Rotarian Pete Miller recently returned from his fifth trip to India, where he has worked on a few projects to help the Indian people.
“We do projects that don’t change their culture,” said Miller. “We don’t try to change their culture or the way they live, or the way they do things. We do things that are going to enhance what they’re already doing. That’s what makes Rotary unique.”
The Fleetwood resident and Financial Advisor has been a member of Rotary for 15 years, and part of the Kutztown Rotary Club for 18 months. Now President elect, he will take the position of President starting in July.
Miller explains the driving force to go to India.
“Initially, it was wanting to be in the polio project, but after being there a few times, the Indian people are wonderful,” said Miller. “My experiences have been all really positive, and there’s just so much that needs to be done in a country like that. They can’t do it all for themselves.”
He enjoys dedicating his time helping people who are in need.
“Making people’s lives a little better,” he said. “Enhancing the lives of other people who can’t do it for themselves. I think that’s the main thing we get from going over there.”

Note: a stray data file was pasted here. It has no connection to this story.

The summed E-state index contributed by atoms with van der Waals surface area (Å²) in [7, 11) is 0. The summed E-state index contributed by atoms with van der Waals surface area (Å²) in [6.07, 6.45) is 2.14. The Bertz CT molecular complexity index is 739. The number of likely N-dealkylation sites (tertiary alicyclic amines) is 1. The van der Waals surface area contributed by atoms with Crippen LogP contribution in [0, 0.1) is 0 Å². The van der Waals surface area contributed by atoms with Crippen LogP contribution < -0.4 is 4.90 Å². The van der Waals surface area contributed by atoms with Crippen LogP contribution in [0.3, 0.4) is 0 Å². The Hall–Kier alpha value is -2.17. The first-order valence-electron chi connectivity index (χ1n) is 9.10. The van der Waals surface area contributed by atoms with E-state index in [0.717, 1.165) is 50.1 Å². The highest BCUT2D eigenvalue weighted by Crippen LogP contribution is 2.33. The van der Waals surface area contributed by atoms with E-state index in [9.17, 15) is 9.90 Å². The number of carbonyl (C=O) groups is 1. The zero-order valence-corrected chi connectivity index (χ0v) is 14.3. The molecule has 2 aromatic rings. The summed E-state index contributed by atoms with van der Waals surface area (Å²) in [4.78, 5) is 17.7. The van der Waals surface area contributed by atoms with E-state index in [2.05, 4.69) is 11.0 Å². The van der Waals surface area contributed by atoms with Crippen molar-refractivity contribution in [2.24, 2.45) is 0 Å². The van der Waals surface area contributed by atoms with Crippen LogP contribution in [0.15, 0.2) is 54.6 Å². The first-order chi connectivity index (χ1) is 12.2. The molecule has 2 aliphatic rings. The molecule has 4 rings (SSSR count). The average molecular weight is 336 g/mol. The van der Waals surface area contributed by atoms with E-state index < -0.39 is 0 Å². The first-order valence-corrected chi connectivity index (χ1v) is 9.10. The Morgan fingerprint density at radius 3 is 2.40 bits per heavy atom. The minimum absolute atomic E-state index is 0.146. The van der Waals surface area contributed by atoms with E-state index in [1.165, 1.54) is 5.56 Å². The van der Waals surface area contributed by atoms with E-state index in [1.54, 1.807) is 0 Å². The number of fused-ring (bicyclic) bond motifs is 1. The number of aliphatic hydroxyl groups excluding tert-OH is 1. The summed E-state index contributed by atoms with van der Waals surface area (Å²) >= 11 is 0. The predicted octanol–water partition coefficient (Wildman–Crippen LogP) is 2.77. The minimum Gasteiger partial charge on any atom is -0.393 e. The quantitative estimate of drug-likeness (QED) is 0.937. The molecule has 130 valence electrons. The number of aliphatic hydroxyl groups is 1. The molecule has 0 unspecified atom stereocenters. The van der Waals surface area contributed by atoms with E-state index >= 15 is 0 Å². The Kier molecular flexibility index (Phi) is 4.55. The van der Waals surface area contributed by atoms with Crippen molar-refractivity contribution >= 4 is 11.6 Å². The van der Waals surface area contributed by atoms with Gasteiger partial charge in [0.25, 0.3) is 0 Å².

“And then there’s the polio work,” he said. “You give the polio immunization, now you’re preventing a kid from becoming paralyzed and being outcast from society.”
His experiences changed his perspective on things.
“I’ve been around Rotary all my life so I kind of always had it in me the idea of giving back to the community. The community is just a lot bigger than it used to be. It’s not just Fleetwood, Kutztown, Brandywine, or Oley, it’s a much bigger community.”
“It’s wonderful,” he said. “That’s just something I wanted to get involved with. I keep going back because I enjoy it.”
He became involved with the projects in India about five years ago, when he first was interested in getting involved with Rotary’s PolioPlus initiative to vaccinate children in India against polio, “Complete eradication.”